Following the discussion of divorce, Jesus talked about vows, both in Matthew 5:33-37 and in Matthew 19:1-12. This displays the close connection Jesus had with HisJewish heritage, living in Palestine in the first century. From at least the time of the captivity in Babylon (586 BC) the Jewish people kept their traditions alive in written and oral collections known as the Mishnah and the Talmud. In the Talmud, the discussion of marriage and divorce falls under a section dealing with "women's issues", and is always followed by a discourse on vows of all types.

And what did Jesus have to say about vows? Don't make any (Matthew 5:33-37). That would include marriage vows.

And if it is to be that divorce is not allowed at all, (the apparent intent of Jesus' words in Matthew 19:8-9), then it is better not to get married at all. At least, that was the exclamation of the disciples, and Jesus agreed with their assessment! (Matthew 19:8-12).

We must remember that animal sacrifices were still being offered in the Temple when Jesus was on earth; a priesthood left over from Old Testament days still represented the people before God. The period of time known as the Church Age, or the Age of Grace, in which believers in Christ formed a living Body, had not yet been revealed.

Barely 40 years after Jesus gave us the Sermon on the Mount, Jerusalem was leveled by the Romans, the Priesthood was disbanded for good, the Temple was raided and dismantled stone by stone, and the people of Israel were scattered all over the world.

His intent in the Sermon on the Mount was not to answer all questions about marriage divorce for all time. When He asserted that it would be better no to marry at all, He did not mean for all people in all time. The fact that He allowed divorce upon the exception of adultery, means that, to Jesus, not all divorce was wrong.

3. I Corinthians chapter 7

Even a casual perusal of this text reveals that the Apostle Paul allows divorce in certain situations, for example if an unbelieving spouse deserts (v. 15).

Once again, the circumstances of the context bear upon a proper understanding of this chapter. The context will also help explain several apparent contradictions within Paul's writings about marriage and divorce.

The Context of the Chapter

Here Paul is not attempting to give a well-rounded full treatment of the subject of divorce, as he does the doctrine of salvation in Romans, for example. The passage begins with Paul telling the Corinthians that he is about to address several specific questions they evidently passed on to him (v. 1). We are not told what those questions were.

Paul reveals that his instructions are tempered by the times, which he calls "the present crisis" (v. 26). The only allusion to the nature of such a crisis may be found in verse 29, "...the time is short", so much so that even those who have wives should be conducting themselves as though they were not even married (v. 29b).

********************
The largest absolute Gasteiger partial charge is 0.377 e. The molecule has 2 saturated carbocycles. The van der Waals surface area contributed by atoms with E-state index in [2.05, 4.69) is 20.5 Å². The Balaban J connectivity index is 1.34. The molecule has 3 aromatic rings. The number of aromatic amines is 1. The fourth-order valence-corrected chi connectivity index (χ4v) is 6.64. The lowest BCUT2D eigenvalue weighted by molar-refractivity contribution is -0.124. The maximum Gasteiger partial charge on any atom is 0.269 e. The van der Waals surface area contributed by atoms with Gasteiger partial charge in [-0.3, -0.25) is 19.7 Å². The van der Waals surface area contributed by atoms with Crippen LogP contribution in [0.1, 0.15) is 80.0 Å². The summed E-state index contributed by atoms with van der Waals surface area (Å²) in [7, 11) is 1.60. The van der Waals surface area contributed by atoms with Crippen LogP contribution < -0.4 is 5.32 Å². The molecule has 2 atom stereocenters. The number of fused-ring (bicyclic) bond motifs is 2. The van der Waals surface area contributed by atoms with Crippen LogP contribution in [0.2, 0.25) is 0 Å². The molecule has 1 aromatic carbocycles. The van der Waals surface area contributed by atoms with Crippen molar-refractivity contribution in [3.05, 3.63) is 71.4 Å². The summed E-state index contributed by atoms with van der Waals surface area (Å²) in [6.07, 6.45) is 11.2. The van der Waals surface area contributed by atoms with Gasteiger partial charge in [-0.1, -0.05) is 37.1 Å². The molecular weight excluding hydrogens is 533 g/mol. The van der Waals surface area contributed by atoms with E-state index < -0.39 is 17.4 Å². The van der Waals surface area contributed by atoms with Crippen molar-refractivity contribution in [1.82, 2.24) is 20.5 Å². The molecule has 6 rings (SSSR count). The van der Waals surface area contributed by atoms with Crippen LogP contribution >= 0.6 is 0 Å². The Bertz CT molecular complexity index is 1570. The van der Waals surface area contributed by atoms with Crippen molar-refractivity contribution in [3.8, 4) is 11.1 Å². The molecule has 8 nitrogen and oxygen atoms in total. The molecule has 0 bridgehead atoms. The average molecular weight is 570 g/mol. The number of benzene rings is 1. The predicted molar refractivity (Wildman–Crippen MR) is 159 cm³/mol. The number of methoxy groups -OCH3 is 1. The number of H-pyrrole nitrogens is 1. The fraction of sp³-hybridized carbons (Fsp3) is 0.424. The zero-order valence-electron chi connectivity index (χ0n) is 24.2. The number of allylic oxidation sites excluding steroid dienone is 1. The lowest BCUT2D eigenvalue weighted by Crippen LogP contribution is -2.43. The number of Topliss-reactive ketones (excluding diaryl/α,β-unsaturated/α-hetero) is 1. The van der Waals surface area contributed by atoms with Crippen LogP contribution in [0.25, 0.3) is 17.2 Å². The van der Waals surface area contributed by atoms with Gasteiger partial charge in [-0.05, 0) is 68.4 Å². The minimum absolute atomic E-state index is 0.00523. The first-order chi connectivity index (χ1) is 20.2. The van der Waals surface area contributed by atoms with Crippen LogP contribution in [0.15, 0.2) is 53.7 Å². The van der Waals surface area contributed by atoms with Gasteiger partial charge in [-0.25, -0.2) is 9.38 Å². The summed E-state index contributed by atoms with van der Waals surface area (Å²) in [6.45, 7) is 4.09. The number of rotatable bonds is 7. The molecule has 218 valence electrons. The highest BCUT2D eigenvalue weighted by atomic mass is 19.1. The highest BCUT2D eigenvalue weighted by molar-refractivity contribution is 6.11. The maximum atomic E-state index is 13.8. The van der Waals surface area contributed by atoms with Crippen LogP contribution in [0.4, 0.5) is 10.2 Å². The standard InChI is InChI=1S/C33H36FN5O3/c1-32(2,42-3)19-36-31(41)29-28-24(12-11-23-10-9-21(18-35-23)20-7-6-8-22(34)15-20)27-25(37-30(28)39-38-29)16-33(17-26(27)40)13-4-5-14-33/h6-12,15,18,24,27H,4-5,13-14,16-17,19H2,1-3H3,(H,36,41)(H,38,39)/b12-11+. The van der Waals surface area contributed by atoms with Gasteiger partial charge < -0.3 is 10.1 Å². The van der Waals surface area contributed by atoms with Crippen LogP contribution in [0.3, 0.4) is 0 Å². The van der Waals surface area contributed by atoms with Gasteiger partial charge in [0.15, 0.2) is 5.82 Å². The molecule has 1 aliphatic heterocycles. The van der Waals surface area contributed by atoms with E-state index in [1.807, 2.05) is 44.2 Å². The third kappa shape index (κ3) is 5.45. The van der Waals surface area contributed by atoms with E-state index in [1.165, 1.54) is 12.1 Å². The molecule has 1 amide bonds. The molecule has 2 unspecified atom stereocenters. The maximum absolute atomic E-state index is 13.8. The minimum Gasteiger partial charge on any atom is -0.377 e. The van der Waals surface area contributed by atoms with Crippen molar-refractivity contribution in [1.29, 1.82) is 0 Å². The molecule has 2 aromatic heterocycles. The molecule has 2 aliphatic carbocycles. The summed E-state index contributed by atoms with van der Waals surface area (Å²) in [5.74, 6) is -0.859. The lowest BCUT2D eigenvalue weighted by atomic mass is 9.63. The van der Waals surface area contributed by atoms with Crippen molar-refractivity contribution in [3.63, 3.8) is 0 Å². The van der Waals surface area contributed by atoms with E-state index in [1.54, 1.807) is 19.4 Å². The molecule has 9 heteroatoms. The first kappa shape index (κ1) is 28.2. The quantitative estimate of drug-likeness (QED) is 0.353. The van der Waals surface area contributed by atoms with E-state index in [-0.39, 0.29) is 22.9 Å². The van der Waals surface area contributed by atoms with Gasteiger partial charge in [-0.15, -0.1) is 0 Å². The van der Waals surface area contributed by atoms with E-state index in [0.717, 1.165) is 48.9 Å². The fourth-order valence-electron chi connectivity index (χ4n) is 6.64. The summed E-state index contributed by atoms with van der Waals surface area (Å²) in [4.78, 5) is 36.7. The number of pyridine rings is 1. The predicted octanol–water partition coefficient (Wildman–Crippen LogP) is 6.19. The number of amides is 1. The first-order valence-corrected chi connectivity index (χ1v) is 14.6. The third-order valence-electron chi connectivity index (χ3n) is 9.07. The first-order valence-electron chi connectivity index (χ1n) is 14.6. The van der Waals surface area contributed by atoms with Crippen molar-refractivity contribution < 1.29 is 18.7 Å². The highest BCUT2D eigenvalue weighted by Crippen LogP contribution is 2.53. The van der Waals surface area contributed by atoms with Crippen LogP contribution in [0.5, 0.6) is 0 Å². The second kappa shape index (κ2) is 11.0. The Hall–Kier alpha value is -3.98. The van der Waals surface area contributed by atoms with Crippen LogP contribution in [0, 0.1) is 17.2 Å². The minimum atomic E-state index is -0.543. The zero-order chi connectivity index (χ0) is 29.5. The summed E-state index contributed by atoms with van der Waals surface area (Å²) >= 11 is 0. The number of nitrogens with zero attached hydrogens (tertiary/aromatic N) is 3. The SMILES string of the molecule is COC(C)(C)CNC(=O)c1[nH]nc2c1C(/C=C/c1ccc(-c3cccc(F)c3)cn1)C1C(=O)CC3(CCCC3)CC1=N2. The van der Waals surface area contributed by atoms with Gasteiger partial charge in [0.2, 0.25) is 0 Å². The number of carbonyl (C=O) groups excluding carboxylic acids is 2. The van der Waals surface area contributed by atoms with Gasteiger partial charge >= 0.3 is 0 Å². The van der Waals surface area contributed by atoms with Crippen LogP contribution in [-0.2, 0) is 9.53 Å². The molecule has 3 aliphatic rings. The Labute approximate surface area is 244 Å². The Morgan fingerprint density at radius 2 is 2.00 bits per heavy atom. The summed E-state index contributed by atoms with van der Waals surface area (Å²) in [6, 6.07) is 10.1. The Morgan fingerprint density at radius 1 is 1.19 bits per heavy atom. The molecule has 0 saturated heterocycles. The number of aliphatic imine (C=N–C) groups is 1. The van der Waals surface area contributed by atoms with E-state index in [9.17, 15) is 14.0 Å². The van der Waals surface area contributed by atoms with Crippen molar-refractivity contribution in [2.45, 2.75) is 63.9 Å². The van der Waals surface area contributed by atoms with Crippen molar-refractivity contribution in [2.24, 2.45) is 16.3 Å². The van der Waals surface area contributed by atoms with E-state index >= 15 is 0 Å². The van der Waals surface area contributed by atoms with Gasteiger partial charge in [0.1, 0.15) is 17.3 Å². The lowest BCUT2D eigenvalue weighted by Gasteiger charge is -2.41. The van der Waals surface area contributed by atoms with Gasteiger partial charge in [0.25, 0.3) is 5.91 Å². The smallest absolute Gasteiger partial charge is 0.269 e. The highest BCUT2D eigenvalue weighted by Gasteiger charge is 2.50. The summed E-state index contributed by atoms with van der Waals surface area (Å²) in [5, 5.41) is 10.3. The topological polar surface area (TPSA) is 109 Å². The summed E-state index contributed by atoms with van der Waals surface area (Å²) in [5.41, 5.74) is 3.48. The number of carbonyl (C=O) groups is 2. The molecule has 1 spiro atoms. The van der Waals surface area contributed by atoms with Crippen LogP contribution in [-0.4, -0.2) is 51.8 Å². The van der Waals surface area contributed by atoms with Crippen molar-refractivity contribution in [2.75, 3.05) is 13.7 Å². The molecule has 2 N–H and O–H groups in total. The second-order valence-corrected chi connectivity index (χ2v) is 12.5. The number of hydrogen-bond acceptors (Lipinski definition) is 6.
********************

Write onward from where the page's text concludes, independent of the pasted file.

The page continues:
The crisis Paul most likely had in mind was the "day of the Lord", mentioned many times in the Old Testament as a horrific time of judgment and deprivation, known as the end times, and which doctrine was prevalent among believers in his day.

The doctrine known as the imminent return of Christ was still being revealed (progressive revelation) during the writing of most of the New Testament books. It was not fully understood until some time after the entire New Testament was completed about 30 years later. This fact colors Paul's instructions in I Corinthians 7 as well. Perhaps he sensed, or even knew about, the coming destruction of Israel in 70 AD and the hardships it entailed.

Apparent Contradictions in I Cor. 7

1. On the one hand, Paul says that it is better not to be married at all (v. 1, 7-8, 11, 26, 38, 40). On the other hand we are told that it is preferable to get married rather than burn with passion (v. 9), a man does not sin if he allows his daughter to get married (v. 3), and that a widow may remarry (v. 39). In a later letter, Paul counsels younger widows to go ahead and get married and go on having children (Titus 5:14).

2. Also, Paul's commands regarding an unbelieving spouse contradict the clear teachings of the Old Testament in another sense. In Ezra (see above) the Israelites were to divorce their idolatrous wives, because of the danger of them causing the Israelites to fall. But Paul states that a believing spouse may have a positive influence upon their unbelieving partner (vs. 12-16), so if they are willing to stay, let them stay. This does not negate Old Testament law and practice, nor is it intended to answer all possible questions about desertion and divorce.

3. Paul commands a wife not to leave her husband (I Cor. 7:10). Yet the very next verse begins "But if she does..." Paul accepts the fact that no one can command people to stay together who are not able to, or who do not want to remain together.

In this situation, the woman must not have obtained an actual divorce, since Paul adds, "let her remain unmarried or be reconciled to her husband" (v. 11).

We must remember that to "send away", or to "leave" in Bible times was not always the same as divorce in our modern cultural context.

Paul does not instruct whether or not she may remarry, if she did in fact divorce him. One passage in a similar context in the Talmud asks the rhetorical question, "Since this person has already remarried, what are we to do?"